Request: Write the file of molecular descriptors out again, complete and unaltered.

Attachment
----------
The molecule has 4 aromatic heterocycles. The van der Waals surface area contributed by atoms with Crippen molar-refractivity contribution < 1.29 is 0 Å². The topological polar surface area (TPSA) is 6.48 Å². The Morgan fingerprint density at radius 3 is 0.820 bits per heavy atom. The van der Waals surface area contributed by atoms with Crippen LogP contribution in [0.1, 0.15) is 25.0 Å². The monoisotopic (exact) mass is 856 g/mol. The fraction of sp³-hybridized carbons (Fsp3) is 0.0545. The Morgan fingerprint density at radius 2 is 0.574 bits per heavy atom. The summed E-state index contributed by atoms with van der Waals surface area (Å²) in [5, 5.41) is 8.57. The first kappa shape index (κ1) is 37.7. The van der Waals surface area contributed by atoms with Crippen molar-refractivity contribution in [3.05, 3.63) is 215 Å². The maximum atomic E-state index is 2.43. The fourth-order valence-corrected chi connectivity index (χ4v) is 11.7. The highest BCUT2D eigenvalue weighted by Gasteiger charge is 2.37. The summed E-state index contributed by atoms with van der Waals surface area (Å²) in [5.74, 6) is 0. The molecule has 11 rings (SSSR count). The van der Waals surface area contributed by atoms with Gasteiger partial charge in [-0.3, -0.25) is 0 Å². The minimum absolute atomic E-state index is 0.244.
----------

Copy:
The molecule has 4 aromatic heterocycles. The van der Waals surface area contributed by atoms with Crippen molar-refractivity contribution < 1.29 is 0 Å². The topological polar surface area (TPSA) is 6.48 Å². The Morgan fingerprint density at radius 3 is 0.820 bits per heavy atom. The van der Waals surface area contributed by atoms with Crippen LogP contribution in [0.1, 0.15) is 25.0 Å². The monoisotopic (exact) mass is 856 g/mol. The fraction of sp³-hybridized carbons (Fsp3) is 0.0545. The Morgan fingerprint density at radius 2 is 0.574 bits per heavy atom. The summed E-state index contributed by atoms with van der Waals surface area (Å²) in [5, 5.41) is 8.57. The first kappa shape index (κ1) is 37.7. The van der Waals surface area contributed by atoms with Crippen molar-refractivity contribution in [3.05, 3.63) is 215 Å². The maximum atomic E-state index is 2.43. The fourth-order valence-corrected chi connectivity index (χ4v) is 11.7. The highest BCUT2D eigenvalue weighted by Gasteiger charge is 2.37. The summed E-state index contributed by atoms with van der Waals surface area (Å²) in [5.74, 6) is 0. The molecule has 11 rings (SSSR count). The van der Waals surface area contributed by atoms with Gasteiger partial charge in [-0.3, -0.25) is 0 Å². The minimum absolute atomic E-state index is 0.244.